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Nat Geo Challenge Wild Life

 

 

SCORE: 85

 

Nat Geo Challenge Wild Life 

 

Nat Geo Challenge! Wild Life is a trivia game which draws its content from the immense National Geographic library. Beautiful imagery, bizarre facts, and family fun can all be found in this nature quiz game.

The best feature of this game has got to be the amazing quality of the images and video contained within. From the interface to the images to the videos, the game is beautifully presented in full 1080p HD. Nat Geo Challenge! Wild Life features images and video primarily of, well, wildlife. Up to four players can immerse themselves in discovering new things about God’s creation. The game specifically features the categories of “Amazing Planet”, “Predators vs. Prey”, “Dangerous Encounters”, and “Aquatic Life”. Each section features images that correspond to these themes. There are some images of violence particularly in the “Predators vs. Prey” category that parents may want to be aware of. The images I encountered during play were what I consider mild and were not overly graphic. A pack of wolves dining on a freshly slain deer is one example of grisly wildlife imagery that you’re likely to stumble upon. There are also plenty of creepy crawlers exhibited in the game but overall the majority of images are stunning views of nature that well outweigh the gruesome moments. The interface of the game also looks amazing and makes simply navigating the menus enjoyable. Brightly colored tree frogs serve as your in-game characters which is a clever feature that fits the game perfectly.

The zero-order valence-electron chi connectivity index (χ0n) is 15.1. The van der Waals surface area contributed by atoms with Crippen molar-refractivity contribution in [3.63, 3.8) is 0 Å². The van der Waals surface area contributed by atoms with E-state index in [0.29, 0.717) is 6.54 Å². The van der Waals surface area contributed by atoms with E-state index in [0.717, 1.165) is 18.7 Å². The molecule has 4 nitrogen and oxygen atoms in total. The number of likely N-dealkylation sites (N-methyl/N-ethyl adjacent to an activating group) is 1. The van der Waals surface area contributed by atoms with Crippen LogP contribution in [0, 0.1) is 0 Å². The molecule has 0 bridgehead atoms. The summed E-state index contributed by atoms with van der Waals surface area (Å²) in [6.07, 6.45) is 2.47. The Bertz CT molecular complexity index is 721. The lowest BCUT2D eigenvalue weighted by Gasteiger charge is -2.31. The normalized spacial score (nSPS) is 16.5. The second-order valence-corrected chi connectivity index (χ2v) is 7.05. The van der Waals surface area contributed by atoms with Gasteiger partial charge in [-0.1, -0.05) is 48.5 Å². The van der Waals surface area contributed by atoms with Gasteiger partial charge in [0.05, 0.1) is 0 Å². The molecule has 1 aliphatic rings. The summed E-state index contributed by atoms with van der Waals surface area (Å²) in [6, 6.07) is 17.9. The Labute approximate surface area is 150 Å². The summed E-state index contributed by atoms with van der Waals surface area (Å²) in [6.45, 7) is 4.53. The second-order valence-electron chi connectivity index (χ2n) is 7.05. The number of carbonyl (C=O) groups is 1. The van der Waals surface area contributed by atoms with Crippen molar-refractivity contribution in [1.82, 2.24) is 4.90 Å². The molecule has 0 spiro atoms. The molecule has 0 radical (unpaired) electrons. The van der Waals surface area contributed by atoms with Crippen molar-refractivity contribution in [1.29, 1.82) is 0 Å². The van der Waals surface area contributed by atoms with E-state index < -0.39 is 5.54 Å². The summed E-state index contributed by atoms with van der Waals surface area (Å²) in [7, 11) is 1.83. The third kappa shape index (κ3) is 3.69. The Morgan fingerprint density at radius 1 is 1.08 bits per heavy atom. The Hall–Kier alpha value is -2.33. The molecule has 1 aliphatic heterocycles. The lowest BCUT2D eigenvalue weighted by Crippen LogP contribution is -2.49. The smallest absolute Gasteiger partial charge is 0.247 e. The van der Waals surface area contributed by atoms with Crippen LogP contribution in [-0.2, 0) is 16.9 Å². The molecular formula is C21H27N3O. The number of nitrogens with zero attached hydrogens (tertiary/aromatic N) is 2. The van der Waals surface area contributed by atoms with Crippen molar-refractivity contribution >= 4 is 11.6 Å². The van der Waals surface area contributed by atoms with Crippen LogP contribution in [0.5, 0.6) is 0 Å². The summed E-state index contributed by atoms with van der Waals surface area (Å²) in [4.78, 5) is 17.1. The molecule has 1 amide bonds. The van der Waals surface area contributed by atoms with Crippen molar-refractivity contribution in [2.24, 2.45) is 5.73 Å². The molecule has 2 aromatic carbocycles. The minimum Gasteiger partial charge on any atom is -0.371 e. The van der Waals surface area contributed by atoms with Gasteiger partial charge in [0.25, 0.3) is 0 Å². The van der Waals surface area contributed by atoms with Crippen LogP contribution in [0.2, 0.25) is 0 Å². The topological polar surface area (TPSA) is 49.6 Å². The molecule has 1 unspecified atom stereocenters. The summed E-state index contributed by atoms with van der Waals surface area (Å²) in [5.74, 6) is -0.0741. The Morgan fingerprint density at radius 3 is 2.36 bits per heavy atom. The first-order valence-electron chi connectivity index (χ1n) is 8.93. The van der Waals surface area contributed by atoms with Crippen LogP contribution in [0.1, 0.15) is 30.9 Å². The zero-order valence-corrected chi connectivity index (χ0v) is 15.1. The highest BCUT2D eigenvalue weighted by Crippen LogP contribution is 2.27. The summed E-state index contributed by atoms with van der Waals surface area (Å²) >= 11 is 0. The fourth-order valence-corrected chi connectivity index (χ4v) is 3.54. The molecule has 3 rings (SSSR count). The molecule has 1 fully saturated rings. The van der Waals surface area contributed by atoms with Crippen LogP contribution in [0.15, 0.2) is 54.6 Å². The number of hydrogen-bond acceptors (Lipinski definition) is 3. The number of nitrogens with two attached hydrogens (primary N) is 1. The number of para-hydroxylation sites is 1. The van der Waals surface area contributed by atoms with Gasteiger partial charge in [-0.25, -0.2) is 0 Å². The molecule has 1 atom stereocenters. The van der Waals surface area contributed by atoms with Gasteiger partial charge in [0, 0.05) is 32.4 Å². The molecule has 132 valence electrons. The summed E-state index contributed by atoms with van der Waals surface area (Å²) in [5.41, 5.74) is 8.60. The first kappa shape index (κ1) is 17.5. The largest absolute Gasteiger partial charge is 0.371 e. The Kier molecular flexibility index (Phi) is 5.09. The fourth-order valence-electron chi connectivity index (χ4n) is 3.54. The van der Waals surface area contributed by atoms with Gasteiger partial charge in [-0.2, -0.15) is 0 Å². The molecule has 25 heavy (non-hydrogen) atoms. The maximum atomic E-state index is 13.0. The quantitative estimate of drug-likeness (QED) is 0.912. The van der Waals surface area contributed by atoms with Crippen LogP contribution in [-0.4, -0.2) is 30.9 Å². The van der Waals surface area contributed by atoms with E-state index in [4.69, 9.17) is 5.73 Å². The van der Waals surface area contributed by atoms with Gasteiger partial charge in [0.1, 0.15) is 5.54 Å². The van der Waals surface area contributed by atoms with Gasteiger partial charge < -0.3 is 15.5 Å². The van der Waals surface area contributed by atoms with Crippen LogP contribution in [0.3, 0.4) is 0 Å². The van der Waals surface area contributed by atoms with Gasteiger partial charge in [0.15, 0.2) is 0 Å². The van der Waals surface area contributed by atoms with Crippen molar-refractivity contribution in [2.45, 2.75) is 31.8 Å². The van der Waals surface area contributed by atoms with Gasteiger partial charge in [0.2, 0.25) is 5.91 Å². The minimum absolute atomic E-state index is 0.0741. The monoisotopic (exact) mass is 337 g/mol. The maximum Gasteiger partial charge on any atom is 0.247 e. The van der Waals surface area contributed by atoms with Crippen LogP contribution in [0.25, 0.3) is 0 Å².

The audio featured in Nat Geo Challenge! Wild Life has its highs and lows (no pun intended). The background music is of a calming “classical” nature and blends in well with the game. The interface and in-game sound effects are crisp and clean and also suit this game’s style. The game is narrated professionally and sounds much like what you would hear while watching a documentary. The narrator also provides verbal feedback based on your correct or incorrect answers. When you answer correctly the narrator provides uplifting congratulatory comments. If, however, you answer incorrectly the narrator is anything but polite. His condescending mockery gets old rather quickly and becomes quite annoying. As if his sarcasm weren’t enough, there are only a handful of responses at his disposal thus compounding the annoyance as you hear the same comments over and over. I had also expected to be pelted with a lot of evolutionary materials in the game, but surprising I heard very little during my time playing. There was one brief reference to life originating from the sea, but other than that the questions were basically centered on facts and statistics. There is so much content here that it is quite likely that there are questions and video clips that did not come up during my play through the game leaving open the very real possibility that more evolutionary content does exist within the game.